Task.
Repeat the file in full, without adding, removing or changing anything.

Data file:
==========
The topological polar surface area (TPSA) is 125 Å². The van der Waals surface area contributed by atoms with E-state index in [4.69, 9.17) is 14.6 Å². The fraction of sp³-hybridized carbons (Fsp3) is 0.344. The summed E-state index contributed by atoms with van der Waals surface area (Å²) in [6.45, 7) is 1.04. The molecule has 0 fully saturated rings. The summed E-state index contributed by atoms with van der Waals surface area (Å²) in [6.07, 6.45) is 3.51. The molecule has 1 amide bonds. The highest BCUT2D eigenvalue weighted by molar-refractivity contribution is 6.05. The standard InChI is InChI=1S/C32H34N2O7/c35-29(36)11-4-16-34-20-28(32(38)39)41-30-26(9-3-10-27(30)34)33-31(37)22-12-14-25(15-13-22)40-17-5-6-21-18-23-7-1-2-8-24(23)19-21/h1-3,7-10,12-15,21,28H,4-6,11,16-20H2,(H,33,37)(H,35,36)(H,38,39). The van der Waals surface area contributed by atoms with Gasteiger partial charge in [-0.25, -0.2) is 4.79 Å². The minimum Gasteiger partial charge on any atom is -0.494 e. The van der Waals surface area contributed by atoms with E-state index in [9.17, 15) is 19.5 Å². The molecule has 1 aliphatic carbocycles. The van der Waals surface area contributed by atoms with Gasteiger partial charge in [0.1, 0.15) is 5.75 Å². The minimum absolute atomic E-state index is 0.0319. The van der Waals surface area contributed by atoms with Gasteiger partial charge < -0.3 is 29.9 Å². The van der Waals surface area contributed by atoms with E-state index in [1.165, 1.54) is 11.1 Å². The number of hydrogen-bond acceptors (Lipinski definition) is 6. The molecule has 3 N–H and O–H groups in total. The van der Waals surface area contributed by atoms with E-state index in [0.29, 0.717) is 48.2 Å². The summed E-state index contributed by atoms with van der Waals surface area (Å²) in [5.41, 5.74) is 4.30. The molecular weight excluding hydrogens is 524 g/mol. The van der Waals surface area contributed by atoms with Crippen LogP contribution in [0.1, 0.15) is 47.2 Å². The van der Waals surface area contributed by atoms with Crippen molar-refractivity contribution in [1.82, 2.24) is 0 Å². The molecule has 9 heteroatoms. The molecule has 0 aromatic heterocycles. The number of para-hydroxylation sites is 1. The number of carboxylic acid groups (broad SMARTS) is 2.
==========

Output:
The topological polar surface area (TPSA) is 125 Å². The van der Waals surface area contributed by atoms with E-state index in [4.69, 9.17) is 14.6 Å². The fraction of sp³-hybridized carbons (Fsp3) is 0.344. The summed E-state index contributed by atoms with van der Waals surface area (Å²) in [6.45, 7) is 1.04. The molecule has 0 fully saturated rings. The summed E-state index contributed by atoms with van der Waals surface area (Å²) in [6.07, 6.45) is 3.51. The molecule has 1 amide bonds. The highest BCUT2D eigenvalue weighted by molar-refractivity contribution is 6.05. The standard InChI is InChI=1S/C32H34N2O7/c35-29(36)11-4-16-34-20-28(32(38)39)41-30-26(9-3-10-27(30)34)33-31(37)22-12-14-25(15-13-22)40-17-5-6-21-18-23-7-1-2-8-24(23)19-21/h1-3,7-10,12-15,21,28H,4-6,11,16-20H2,(H,33,37)(H,35,36)(H,38,39). The van der Waals surface area contributed by atoms with Gasteiger partial charge in [-0.25, -0.2) is 4.79 Å². The minimum Gasteiger partial charge on any atom is -0.494 e. The van der Waals surface area contributed by atoms with E-state index in [9.17, 15) is 19.5 Å². The molecule has 1 aliphatic carbocycles. The van der Waals surface area contributed by atoms with Gasteiger partial charge in [0.1, 0.15) is 5.75 Å². The minimum absolute atomic E-state index is 0.0319. The van der Waals surface area contributed by atoms with Gasteiger partial charge < -0.3 is 29.9 Å². The van der Waals surface area contributed by atoms with E-state index in [1.165, 1.54) is 11.1 Å². The number of hydrogen-bond acceptors (Lipinski definition) is 6. The molecule has 3 N–H and O–H groups in total. The van der Waals surface area contributed by atoms with E-state index in [0.29, 0.717) is 48.2 Å². The summed E-state index contributed by atoms with van der Waals surface area (Å²) in [5.41, 5.74) is 4.30. The molecular weight excluding hydrogens is 524 g/mol. The van der Waals surface area contributed by atoms with Crippen LogP contribution in [0.1, 0.15) is 47.2 Å². The van der Waals surface area contributed by atoms with Crippen molar-refractivity contribution in [1.82, 2.24) is 0 Å². The molecule has 9 heteroatoms. The molecule has 0 aromatic heterocycles. The number of para-hydroxylation sites is 1. The number of carboxylic acid groups (broad SMARTS) is 2.